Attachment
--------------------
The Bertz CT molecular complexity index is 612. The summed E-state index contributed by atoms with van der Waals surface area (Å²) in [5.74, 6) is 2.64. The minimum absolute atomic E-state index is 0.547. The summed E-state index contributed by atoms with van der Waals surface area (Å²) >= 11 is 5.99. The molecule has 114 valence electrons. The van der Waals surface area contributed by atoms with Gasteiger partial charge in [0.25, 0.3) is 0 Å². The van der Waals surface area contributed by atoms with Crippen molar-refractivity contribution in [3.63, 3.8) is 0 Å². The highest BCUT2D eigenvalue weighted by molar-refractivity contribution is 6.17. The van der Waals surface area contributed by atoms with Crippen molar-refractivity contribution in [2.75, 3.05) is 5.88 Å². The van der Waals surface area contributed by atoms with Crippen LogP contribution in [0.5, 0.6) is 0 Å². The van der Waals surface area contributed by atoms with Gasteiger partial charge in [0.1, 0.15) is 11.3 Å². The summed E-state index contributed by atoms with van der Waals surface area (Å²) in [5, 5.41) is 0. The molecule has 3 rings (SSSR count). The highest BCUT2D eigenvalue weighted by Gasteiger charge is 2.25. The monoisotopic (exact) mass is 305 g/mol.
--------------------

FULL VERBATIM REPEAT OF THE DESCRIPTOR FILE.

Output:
The Bertz CT molecular complexity index is 612. The summed E-state index contributed by atoms with van der Waals surface area (Å²) in [5.74, 6) is 2.64. The minimum absolute atomic E-state index is 0.547. The summed E-state index contributed by atoms with van der Waals surface area (Å²) >= 11 is 5.99. The molecule has 114 valence electrons. The van der Waals surface area contributed by atoms with Gasteiger partial charge in [0.25, 0.3) is 0 Å². The van der Waals surface area contributed by atoms with Crippen molar-refractivity contribution in [3.63, 3.8) is 0 Å². The highest BCUT2D eigenvalue weighted by molar-refractivity contribution is 6.17. The van der Waals surface area contributed by atoms with Crippen molar-refractivity contribution in [2.75, 3.05) is 5.88 Å². The van der Waals surface area contributed by atoms with Crippen LogP contribution in [0.5, 0.6) is 0 Å². The van der Waals surface area contributed by atoms with Gasteiger partial charge in [0.1, 0.15) is 11.3 Å². The summed E-state index contributed by atoms with van der Waals surface area (Å²) in [5, 5.41) is 0. The molecule has 3 rings (SSSR count). The highest BCUT2D eigenvalue weighted by Gasteiger charge is 2.25. The monoisotopic (exact) mass is 305 g/mol.